Inspiration and Translation: Botanical and Horticultural Lithographs of Joseph Prestele and Sons (Out of Print)
By James J. White, Lugene B. Bruno and Susan H. Fugate. 2005. 84 pp.; 75 color, 2 b&w figs.; 7 1/2 x 10''; 14 oz. Pictorial stiff paper cover. ISBN 0-913196-80-0.
This catalogue accompanied a collaborative exhibition between the Hunt Institute for Botanical Documentation and the National Agricultural Library (Beltsville, Maryland). Joseph Prestele (1796–1867) was a flower painter and a master of lithography, the technique of engraving on stone. Skilled in painting and botany, he produced work of aesthetic and scientific value. His three sons, Joseph Jr. (1824–1880s), Gottlieb (1827–1892) and William Henry (1838–1895), followed in his artistic, but not all in his religious, footsteps.
The catalogue includes the following essays: "The inspiration of an exhibition" by James J. White, Curator of Art (1982–2010), Hunt Institute; "The inspiration of William Henry Prestele as seen through the collections of the National Agricultural Library" by Peter R. Young, Director, and Susan H. Fugate, Head of Special Collections, National Agricultural Library, United States Department of Agriculture; "Recollections of a Prestele descendant" by Marcelee Konish; "Joseph Prestele: Art for the sake of the community" by Lanny R. Haldy, Executive Director, Amana Heritage Society; "A note on Prestele's lithographic technique" by Gavin D. R. Bridson, Bibliographer (1982–2008), Hunt Institute; and "Joseph Prestele and sons: A legacy of botanical illustration" by Adrian Higgins, Garden Editor, Washington Post. Then-Assistant Curator of Art Lugene Bruno wrote additional text and designed the catalogue. Graphics Manager Frank A. Reynolds did the reproduction photography with a Nikon D1X digital camera.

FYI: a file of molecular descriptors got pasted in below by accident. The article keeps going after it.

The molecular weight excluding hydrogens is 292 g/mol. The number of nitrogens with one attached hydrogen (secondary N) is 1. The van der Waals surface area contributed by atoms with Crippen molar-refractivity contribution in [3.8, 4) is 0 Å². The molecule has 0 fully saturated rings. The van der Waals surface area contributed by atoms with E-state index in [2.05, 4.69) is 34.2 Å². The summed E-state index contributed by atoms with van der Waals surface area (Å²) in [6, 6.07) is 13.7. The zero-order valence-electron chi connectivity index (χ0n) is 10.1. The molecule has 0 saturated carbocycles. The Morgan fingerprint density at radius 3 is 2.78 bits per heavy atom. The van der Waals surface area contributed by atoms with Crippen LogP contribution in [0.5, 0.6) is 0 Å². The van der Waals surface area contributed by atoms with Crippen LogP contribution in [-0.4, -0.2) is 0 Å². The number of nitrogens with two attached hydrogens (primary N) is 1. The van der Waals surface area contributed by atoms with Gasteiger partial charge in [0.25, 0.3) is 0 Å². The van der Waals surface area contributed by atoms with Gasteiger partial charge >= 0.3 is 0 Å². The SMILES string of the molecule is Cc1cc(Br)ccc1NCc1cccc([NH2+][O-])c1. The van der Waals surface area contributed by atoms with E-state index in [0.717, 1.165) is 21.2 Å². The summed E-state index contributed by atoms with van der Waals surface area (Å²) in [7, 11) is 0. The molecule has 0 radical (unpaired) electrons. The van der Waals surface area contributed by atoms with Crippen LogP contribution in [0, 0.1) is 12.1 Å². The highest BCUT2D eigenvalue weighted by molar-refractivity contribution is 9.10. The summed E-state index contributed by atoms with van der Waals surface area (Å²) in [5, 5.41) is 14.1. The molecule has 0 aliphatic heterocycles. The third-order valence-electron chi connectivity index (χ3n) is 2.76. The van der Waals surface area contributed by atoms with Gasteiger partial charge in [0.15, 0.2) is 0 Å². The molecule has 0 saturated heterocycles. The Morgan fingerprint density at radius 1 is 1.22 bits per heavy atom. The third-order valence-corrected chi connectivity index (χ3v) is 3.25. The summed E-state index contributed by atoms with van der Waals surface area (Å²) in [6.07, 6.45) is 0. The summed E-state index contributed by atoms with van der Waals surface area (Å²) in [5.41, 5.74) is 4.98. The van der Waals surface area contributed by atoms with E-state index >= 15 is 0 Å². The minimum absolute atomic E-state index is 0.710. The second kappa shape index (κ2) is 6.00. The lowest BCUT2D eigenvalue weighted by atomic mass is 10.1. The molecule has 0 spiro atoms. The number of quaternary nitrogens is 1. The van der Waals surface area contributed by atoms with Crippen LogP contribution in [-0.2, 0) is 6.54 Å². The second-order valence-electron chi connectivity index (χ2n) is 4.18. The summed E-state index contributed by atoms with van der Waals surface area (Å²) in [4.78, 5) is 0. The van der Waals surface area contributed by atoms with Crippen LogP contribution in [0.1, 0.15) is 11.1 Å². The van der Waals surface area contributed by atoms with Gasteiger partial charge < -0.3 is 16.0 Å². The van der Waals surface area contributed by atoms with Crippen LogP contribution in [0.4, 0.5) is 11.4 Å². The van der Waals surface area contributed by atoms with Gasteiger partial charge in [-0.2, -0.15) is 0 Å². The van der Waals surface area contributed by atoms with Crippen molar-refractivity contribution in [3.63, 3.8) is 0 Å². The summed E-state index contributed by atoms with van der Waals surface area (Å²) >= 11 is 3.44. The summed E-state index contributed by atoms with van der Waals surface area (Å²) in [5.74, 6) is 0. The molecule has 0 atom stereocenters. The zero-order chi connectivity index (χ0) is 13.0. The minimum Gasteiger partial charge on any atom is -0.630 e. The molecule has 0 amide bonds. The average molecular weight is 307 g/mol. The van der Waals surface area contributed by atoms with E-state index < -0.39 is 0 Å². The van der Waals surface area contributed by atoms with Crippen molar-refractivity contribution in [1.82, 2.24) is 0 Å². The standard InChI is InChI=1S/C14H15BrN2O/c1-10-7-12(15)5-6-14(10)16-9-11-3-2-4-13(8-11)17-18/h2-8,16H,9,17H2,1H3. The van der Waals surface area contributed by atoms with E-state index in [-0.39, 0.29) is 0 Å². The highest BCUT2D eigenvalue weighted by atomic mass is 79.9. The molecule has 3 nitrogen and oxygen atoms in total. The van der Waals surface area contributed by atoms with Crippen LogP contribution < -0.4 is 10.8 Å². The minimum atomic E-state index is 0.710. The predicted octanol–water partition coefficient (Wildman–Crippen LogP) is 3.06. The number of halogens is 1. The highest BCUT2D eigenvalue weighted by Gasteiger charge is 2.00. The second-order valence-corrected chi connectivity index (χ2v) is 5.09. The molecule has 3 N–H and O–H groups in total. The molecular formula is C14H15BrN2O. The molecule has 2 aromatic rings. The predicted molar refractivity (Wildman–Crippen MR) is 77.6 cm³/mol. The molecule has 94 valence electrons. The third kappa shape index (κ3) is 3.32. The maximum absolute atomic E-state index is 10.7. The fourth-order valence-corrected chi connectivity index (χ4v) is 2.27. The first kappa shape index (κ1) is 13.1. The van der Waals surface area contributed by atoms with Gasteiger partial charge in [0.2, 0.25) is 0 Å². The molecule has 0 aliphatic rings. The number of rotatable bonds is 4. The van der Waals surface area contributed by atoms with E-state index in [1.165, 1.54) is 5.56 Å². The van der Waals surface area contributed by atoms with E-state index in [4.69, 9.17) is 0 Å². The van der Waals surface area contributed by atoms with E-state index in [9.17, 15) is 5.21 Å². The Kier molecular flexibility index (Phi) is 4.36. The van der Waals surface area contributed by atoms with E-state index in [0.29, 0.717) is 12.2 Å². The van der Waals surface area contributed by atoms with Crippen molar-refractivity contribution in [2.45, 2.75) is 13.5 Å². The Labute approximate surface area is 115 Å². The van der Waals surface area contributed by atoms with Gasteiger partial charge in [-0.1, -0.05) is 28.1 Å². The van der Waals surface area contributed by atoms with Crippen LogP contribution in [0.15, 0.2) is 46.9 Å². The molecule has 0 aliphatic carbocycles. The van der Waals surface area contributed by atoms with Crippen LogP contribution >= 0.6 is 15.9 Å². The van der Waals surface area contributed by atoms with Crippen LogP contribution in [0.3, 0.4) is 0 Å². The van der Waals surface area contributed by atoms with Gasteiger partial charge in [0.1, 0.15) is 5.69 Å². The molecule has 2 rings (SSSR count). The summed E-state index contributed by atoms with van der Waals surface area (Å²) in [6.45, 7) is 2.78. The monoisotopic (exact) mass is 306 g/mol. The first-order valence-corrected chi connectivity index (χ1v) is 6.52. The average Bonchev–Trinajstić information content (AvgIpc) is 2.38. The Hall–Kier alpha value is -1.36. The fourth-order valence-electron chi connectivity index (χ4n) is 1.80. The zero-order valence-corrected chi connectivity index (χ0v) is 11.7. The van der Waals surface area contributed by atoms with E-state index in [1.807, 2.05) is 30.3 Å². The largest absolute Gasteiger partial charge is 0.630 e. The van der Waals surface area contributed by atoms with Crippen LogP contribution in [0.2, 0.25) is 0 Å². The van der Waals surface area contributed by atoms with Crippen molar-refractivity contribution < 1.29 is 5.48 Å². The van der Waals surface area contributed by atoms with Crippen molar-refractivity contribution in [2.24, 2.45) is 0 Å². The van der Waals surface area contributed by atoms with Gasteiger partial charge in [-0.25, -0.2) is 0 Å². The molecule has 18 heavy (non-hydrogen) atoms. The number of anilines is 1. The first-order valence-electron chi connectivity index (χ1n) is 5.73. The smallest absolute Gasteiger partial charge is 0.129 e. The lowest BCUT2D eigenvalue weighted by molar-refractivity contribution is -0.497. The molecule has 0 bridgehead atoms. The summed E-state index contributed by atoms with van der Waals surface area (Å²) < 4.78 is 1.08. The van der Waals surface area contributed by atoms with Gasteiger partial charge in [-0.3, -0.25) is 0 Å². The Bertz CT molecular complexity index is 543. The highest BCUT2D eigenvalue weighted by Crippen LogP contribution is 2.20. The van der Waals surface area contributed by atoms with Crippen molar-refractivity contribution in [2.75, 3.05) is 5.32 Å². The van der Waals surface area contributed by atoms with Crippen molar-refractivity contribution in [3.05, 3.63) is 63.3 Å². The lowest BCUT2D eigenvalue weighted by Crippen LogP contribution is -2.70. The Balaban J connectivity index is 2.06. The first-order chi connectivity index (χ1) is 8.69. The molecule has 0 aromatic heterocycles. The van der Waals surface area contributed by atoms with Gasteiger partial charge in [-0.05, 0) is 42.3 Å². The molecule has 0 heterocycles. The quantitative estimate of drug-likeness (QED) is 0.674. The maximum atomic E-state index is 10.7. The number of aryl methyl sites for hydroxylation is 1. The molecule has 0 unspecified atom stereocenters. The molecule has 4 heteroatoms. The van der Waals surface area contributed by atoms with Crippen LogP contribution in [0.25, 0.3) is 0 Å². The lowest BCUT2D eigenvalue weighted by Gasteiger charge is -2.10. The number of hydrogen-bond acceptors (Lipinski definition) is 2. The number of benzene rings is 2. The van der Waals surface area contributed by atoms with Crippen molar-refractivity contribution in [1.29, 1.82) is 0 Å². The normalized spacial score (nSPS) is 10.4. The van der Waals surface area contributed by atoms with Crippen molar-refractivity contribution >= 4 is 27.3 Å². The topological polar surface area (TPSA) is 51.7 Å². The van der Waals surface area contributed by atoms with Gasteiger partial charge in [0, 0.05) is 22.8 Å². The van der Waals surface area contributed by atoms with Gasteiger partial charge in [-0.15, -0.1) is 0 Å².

Letter should be dated January 1845.
Fig. 18 should read Veneered decorative box with painting inside lid, with the dedication Zum Andenken [In Memory of], Gemalt von deinem Bruder [Painted by thine brother] Gottlieb Prestele in Ebenezer, probably done in memory of his sister Karolina Elise (1835–1858).